N.C. may see 15 more inches of rain from record storm
Despite its weakened status to a tropical storm, Florence has deluged parts of the North Carolina coastline with torrential and historic amounts of rain. Many areas in southeastern North Carolina have endured 15 to 30 inches of rain and up to another 15 inches could fall.
The rain is resulting in a catastrophic flooding in southeast North Carolina which is spreading into the interior, reaching even into the population centers of Raleigh and Charlotte. Already, the event has broken North Carolina’s state record for most rain in a tropical storm or hurricane, with a preliminary report over 30 inches.
The floodwaters are expected to push many rivers to all-time record high levels and, toward the mountains of western North Carolina and southwest Virginia, may spur life-threatening landslides.
The Associated Press reports the storm may unload 18 trillion gallons of rain on the Southeast and Mid-Atlantic. “Florence’s 18 trillion gallons is as much water as there is in the entire Chesapeake Bay,” its article says. “It’s also enough to cover the entire state of Texas with nearly four inches of water.”
Onslow County, located about 50 miles to the northeast of Wilmington, has been hit particularly hard. The National Weather Service office in Newport, North Carolina, (located on the eastern edge of Onslow County) recorded a storm total of 23.75 inches just after midnight.
A citizen weather observer posted a total of 30.58 inches of rain in Swansboro, which is in Onslow County, and would be a state a record for a tropical storm or hurricane if verified. While the amount is unofficial, it would shatter the old record of 24 inches — set near Wilmington during Hurricane Floyd in 1999.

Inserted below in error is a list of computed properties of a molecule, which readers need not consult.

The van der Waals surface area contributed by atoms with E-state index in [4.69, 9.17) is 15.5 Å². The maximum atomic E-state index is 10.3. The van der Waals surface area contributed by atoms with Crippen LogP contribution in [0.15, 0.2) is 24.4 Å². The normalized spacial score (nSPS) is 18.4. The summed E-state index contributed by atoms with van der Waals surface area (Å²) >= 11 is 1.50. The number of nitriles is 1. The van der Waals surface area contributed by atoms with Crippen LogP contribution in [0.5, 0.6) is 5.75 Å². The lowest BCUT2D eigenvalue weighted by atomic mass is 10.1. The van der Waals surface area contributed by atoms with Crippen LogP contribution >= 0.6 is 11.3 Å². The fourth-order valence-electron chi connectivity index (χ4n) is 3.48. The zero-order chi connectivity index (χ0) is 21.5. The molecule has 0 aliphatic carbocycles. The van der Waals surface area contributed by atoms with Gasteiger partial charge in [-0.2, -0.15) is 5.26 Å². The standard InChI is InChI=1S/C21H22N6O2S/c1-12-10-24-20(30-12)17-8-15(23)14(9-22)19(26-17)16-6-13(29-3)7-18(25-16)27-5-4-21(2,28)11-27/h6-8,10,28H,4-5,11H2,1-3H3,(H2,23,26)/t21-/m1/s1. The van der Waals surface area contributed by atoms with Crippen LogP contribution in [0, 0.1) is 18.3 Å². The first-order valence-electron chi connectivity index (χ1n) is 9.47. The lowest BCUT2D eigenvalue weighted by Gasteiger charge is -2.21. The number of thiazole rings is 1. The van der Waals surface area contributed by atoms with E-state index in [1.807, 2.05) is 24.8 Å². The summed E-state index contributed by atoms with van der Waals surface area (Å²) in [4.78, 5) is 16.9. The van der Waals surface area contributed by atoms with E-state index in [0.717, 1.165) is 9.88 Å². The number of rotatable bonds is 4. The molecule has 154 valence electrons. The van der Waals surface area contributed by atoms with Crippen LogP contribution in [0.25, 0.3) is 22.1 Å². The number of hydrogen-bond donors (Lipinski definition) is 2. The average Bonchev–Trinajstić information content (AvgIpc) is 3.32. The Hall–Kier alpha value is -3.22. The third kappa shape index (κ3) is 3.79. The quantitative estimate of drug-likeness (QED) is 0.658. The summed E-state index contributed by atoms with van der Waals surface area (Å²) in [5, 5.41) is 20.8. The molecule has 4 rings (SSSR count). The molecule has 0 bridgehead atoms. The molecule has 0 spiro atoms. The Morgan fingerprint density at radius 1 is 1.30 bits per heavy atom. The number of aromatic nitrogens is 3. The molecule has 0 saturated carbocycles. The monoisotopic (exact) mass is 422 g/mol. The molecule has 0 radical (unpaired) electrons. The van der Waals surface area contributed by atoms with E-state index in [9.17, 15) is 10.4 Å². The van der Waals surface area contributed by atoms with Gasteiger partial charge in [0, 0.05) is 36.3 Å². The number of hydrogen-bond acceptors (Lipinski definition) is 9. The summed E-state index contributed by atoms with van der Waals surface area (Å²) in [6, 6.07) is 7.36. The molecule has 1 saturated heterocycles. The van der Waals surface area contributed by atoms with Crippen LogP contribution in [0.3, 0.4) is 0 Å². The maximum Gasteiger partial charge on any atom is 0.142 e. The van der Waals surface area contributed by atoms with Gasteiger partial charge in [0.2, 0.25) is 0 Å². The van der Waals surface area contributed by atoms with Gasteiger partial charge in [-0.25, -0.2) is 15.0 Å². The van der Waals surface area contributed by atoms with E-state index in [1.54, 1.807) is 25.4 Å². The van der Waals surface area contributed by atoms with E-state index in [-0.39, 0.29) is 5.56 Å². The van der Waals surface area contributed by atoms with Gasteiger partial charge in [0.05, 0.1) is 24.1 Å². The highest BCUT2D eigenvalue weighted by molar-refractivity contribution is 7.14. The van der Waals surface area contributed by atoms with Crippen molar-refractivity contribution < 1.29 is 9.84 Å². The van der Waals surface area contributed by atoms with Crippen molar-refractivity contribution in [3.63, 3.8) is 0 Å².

Florence is forecast to “drop almost double” the volume of rain over the state compared to Floyd, tweeted Ryan Maue, meteorologist for weathermodels.com.
Since making landfall at Wrightsville Beach in North Carolina on Friday morning, Florence’s forward speed has slowed down dramatically, with the storm’s center of circulation only about 100 miles away from Wrightsville Beach a full 24 hours after landfall. The storm’s slow and parallel movement to the coastline created several bands of heavy rain, capable of producing 2 to 4 inches of rain per hour, sitting over the same locations for essentially the last day and a half.
Florence will continue to move very slowly to the southwest on Saturday, which in turn will drag the axis of heavy rain bands to the southwest as well. That should spell some relief for the inundated areas of Onslow County, but unfortunately puts the city of Wilmington, southeast coastal communities of North Carolina and northeast areas of South Carolina in the line of fire instead.
Most of the rivers in northeast South Carolina and eastern North Carolina are experiencing moderate to major flooding and, in some cases, many continue rising well into next week as floodwaters from the interior flow downstream.
The Cape Fear River in Fayetteville, North Carolina, is forecast to rise an astonishing 45 feet by Tuesday.
Flooding concerns extend beyond the coast of North Carolina as well. Flash flooding has spread into Raleigh and will expand over Charlotte as well, where flash flood advisories are in effect.